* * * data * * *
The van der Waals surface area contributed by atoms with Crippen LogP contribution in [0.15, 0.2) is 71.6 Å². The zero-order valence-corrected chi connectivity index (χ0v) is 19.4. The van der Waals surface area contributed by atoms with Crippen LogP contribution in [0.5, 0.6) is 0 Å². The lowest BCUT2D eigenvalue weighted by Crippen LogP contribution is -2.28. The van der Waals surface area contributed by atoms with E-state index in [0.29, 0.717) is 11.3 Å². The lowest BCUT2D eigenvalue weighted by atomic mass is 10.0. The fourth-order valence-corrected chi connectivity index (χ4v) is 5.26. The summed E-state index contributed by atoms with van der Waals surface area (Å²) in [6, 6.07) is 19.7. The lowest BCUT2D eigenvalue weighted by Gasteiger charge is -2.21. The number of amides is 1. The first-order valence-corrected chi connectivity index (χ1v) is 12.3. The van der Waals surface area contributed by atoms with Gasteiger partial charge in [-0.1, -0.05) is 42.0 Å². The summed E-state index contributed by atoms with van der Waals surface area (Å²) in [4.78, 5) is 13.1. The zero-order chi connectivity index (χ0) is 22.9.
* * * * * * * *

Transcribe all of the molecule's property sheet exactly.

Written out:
The van der Waals surface area contributed by atoms with Crippen LogP contribution in [0.15, 0.2) is 71.6 Å². The zero-order valence-corrected chi connectivity index (χ0v) is 19.4. The van der Waals surface area contributed by atoms with Crippen LogP contribution in [0.5, 0.6) is 0 Å². The lowest BCUT2D eigenvalue weighted by Crippen LogP contribution is -2.28. The van der Waals surface area contributed by atoms with E-state index in [0.29, 0.717) is 11.3 Å². The lowest BCUT2D eigenvalue weighted by atomic mass is 10.0. The fourth-order valence-corrected chi connectivity index (χ4v) is 5.26. The summed E-state index contributed by atoms with van der Waals surface area (Å²) in [6, 6.07) is 19.7. The lowest BCUT2D eigenvalue weighted by Gasteiger charge is -2.21. The number of amides is 1. The first-order valence-corrected chi connectivity index (χ1v) is 12.3. The van der Waals surface area contributed by atoms with Gasteiger partial charge in [-0.1, -0.05) is 42.0 Å². The summed E-state index contributed by atoms with van der Waals surface area (Å²) in [4.78, 5) is 13.1. The zero-order chi connectivity index (χ0) is 22.9.